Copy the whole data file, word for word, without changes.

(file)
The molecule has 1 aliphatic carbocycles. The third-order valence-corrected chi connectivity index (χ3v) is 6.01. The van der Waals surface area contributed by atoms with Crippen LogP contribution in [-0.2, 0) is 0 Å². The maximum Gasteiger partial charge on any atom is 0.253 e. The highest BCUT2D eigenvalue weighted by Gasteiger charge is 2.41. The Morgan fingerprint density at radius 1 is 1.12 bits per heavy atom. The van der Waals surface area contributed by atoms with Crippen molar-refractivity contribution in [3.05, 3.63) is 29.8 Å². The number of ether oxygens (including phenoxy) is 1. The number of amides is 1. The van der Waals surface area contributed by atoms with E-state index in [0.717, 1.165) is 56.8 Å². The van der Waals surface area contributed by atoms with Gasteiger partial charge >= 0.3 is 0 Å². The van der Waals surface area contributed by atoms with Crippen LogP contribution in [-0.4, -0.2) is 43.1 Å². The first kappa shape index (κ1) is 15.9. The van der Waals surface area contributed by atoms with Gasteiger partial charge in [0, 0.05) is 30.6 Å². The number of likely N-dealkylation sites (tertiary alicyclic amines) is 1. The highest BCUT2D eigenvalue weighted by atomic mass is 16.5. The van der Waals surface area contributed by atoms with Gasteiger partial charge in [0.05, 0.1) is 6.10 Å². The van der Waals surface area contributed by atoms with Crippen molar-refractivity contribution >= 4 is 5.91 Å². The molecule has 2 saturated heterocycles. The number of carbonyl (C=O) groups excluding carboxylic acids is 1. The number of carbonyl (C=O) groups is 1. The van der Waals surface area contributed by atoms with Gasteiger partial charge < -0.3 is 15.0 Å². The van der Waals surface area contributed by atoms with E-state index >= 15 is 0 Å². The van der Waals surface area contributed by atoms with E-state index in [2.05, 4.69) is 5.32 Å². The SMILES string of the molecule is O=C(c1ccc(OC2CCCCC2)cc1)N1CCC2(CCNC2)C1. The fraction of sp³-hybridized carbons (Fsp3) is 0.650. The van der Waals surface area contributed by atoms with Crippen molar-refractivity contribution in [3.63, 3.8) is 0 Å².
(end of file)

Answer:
The molecule has 1 aliphatic carbocycles. The third-order valence-corrected chi connectivity index (χ3v) is 6.01. The van der Waals surface area contributed by atoms with Crippen LogP contribution in [-0.2, 0) is 0 Å². The maximum Gasteiger partial charge on any atom is 0.253 e. The highest BCUT2D eigenvalue weighted by Gasteiger charge is 2.41. The Morgan fingerprint density at radius 1 is 1.12 bits per heavy atom. The van der Waals surface area contributed by atoms with Crippen molar-refractivity contribution in [3.05, 3.63) is 29.8 Å². The number of ether oxygens (including phenoxy) is 1. The number of amides is 1. The van der Waals surface area contributed by atoms with E-state index in [0.717, 1.165) is 56.8 Å². The van der Waals surface area contributed by atoms with Gasteiger partial charge >= 0.3 is 0 Å². The van der Waals surface area contributed by atoms with Crippen LogP contribution in [-0.4, -0.2) is 43.1 Å². The first kappa shape index (κ1) is 15.9. The van der Waals surface area contributed by atoms with Gasteiger partial charge in [0, 0.05) is 30.6 Å². The number of likely N-dealkylation sites (tertiary alicyclic amines) is 1. The highest BCUT2D eigenvalue weighted by atomic mass is 16.5. The van der Waals surface area contributed by atoms with Gasteiger partial charge in [0.05, 0.1) is 6.10 Å². The van der Waals surface area contributed by atoms with Crippen molar-refractivity contribution >= 4 is 5.91 Å². The molecule has 2 saturated heterocycles. The number of carbonyl (C=O) groups excluding carboxylic acids is 1. The number of carbonyl (C=O) groups is 1. The van der Waals surface area contributed by atoms with Gasteiger partial charge < -0.3 is 15.0 Å². The van der Waals surface area contributed by atoms with E-state index >= 15 is 0 Å². The van der Waals surface area contributed by atoms with E-state index in [2.05, 4.69) is 5.32 Å². The SMILES string of the molecule is O=C(c1ccc(OC2CCCCC2)cc1)N1CCC2(CCNC2)C1. The fraction of sp³-hybridized carbons (Fsp3) is 0.650. The van der Waals surface area contributed by atoms with Crippen molar-refractivity contribution in [3.63, 3.8) is 0 Å².